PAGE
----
4. The third finger descends onto its key aided by gravity. As the third finger lands, the hand
resets itself to neutral with the thumb emerging from beneath the hand.

frontal plane. Another perspective that may be informative is variation i n subjective response of multiple observers, a n d
from directly behind the player, where motions i n t h e frontal multiple cameras may be used t o record motion i n all planes
plane may be observed if not obscured by t h e player's torso. simultaneously. Viewing distance must also be carefully con-
, This may necessitate the participation of more t h a n o n e sidered and may need t o b e adjusted during the course of t h e
observer. Videotaping may be preferable since it minimizes analysis.

CHART 3. Checklist for Trills

-- - - -

Parameters: Rapid alternation of two keys o n the keyboard, either white key to adjacent white key (may be separated by one black key), white
key to adjacent black key, or black key to adjacent black key (may be separated by one white key).
Technical Goal: Even and rapid projection of both notes of the trill.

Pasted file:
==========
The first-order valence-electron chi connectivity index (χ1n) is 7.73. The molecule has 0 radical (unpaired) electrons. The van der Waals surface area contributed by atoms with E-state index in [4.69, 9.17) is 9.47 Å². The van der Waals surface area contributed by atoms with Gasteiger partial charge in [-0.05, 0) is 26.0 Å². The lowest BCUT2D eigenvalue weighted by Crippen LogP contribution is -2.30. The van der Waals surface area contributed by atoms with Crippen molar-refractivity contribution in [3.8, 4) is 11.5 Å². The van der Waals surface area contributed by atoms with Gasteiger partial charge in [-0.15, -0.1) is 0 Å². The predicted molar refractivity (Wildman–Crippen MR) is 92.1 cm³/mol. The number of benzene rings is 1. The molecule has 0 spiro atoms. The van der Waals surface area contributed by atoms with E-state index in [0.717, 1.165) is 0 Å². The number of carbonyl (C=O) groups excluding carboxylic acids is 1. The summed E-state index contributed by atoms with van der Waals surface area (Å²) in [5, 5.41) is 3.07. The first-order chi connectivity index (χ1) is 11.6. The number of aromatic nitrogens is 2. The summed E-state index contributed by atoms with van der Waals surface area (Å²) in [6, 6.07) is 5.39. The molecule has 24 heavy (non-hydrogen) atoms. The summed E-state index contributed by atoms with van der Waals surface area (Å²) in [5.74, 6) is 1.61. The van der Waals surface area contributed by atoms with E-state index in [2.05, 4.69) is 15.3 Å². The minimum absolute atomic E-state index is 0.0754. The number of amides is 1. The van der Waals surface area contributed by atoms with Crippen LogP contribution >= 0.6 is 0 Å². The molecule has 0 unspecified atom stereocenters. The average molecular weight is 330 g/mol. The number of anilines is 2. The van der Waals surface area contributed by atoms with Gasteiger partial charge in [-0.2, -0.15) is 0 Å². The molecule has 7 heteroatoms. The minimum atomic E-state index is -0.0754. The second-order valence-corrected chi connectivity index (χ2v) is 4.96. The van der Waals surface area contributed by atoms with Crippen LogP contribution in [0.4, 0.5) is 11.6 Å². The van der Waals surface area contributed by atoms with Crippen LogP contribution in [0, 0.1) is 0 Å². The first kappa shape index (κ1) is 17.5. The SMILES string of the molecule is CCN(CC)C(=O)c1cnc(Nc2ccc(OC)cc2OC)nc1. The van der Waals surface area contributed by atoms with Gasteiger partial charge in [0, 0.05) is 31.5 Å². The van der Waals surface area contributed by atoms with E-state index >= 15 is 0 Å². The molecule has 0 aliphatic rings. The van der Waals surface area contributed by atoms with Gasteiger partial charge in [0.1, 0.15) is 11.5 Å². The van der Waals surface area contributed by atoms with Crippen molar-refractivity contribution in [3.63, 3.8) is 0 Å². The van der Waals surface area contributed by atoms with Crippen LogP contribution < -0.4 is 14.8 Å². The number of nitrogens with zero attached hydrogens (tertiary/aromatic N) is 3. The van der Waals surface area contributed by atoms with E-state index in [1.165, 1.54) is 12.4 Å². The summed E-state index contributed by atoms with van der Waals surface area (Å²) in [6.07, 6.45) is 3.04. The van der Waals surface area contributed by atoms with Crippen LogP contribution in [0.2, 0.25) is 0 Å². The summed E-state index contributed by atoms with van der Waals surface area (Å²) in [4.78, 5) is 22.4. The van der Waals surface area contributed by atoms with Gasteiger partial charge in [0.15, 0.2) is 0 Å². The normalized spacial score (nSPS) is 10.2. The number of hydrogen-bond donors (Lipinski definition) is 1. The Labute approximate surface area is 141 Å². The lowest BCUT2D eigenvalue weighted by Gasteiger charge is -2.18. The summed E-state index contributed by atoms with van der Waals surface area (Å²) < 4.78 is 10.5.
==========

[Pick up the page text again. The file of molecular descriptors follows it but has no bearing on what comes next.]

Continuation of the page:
Motion Category Motion Description

General motions: Weight suspended, but muscles of the upper back and shoulders are not strained.
Upper arm remains loose.
Forearm is at right angles to the keyboard.
Forearm forms a straight line with the midpoint between the two active fingers.
Wrist is slightly flexed so that the bones and joints of the active fingers are in a position for maximum stability
and leverage, freeing extensor tendons from unnecessary work.
Hand is free of tension.
Fingers are curved naturally. Small finger motions are the impetus for trills. Unused fingers do not contact keys.
Radial or ulnar deviation is required according to whether the trill is high (radial deviation) or low (ulnar devia-
tion) on the keyboard and whether black keys are involved.
In trilling from white key to white key, fingers play closer to key edge.
If black keys are involved, the hand is positioned more toward the fallboard, sometimes even on top of the black keys.